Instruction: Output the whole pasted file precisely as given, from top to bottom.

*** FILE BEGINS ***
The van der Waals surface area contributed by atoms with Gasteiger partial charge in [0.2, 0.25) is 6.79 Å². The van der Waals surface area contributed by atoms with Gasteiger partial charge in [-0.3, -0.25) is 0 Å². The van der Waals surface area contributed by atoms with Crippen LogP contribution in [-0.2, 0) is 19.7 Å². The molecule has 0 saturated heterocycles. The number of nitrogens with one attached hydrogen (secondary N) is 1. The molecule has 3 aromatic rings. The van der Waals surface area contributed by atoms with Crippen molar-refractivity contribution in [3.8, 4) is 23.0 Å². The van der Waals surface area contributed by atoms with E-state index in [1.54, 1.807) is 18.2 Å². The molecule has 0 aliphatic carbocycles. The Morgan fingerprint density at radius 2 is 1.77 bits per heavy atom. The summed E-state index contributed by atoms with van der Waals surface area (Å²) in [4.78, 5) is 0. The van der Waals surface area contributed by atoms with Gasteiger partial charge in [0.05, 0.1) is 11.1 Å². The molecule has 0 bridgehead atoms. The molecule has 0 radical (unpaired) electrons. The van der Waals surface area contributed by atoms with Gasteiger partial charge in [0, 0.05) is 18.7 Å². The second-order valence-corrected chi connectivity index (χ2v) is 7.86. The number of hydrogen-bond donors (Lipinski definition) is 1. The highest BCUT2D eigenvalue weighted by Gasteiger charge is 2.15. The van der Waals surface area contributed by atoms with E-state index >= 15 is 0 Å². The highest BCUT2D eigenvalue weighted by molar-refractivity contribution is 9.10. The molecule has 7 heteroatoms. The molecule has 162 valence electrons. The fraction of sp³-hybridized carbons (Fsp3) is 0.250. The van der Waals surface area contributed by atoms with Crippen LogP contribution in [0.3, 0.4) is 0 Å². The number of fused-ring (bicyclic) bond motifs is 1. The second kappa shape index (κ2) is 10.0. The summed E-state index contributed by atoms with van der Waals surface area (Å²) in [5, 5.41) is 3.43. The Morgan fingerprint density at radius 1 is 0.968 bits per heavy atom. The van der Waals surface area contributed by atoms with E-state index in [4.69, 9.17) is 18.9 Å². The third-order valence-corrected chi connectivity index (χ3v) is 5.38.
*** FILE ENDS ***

The van der Waals surface area contributed by atoms with Gasteiger partial charge in [0.2, 0.25) is 6.79 Å². The van der Waals surface area contributed by atoms with Gasteiger partial charge in [-0.3, -0.25) is 0 Å². The van der Waals surface area contributed by atoms with Crippen LogP contribution in [-0.2, 0) is 19.7 Å². The molecule has 0 saturated heterocycles. The number of nitrogens with one attached hydrogen (secondary N) is 1. The molecule has 3 aromatic rings. The van der Waals surface area contributed by atoms with Crippen molar-refractivity contribution in [3.8, 4) is 23.0 Å². The van der Waals surface area contributed by atoms with E-state index in [1.54, 1.807) is 18.2 Å². The molecule has 0 aliphatic carbocycles. The Morgan fingerprint density at radius 2 is 1.77 bits per heavy atom. The summed E-state index contributed by atoms with van der Waals surface area (Å²) in [4.78, 5) is 0. The van der Waals surface area contributed by atoms with Gasteiger partial charge in [0.05, 0.1) is 11.1 Å². The molecule has 0 bridgehead atoms. The molecule has 0 radical (unpaired) electrons. The van der Waals surface area contributed by atoms with Gasteiger partial charge in [0, 0.05) is 18.7 Å². The second-order valence-corrected chi connectivity index (χ2v) is 7.86. The number of hydrogen-bond donors (Lipinski definition) is 1. The highest BCUT2D eigenvalue weighted by Gasteiger charge is 2.15. The van der Waals surface area contributed by atoms with E-state index >= 15 is 0 Å². The highest BCUT2D eigenvalue weighted by molar-refractivity contribution is 9.10. The molecule has 7 heteroatoms. The molecule has 162 valence electrons. The fraction of sp³-hybridized carbons (Fsp3) is 0.250. The van der Waals surface area contributed by atoms with Crippen LogP contribution in [0.3, 0.4) is 0 Å². The number of fused-ring (bicyclic) bond motifs is 1. The second kappa shape index (κ2) is 10.0. The summed E-state index contributed by atoms with van der Waals surface area (Å²) in [5, 5.41) is 3.43. The Morgan fingerprint density at radius 1 is 0.968 bits per heavy atom. The van der Waals surface area contributed by atoms with E-state index in [4.69, 9.17) is 18.9 Å². The third-order valence-corrected chi connectivity index (χ3v) is 5.38.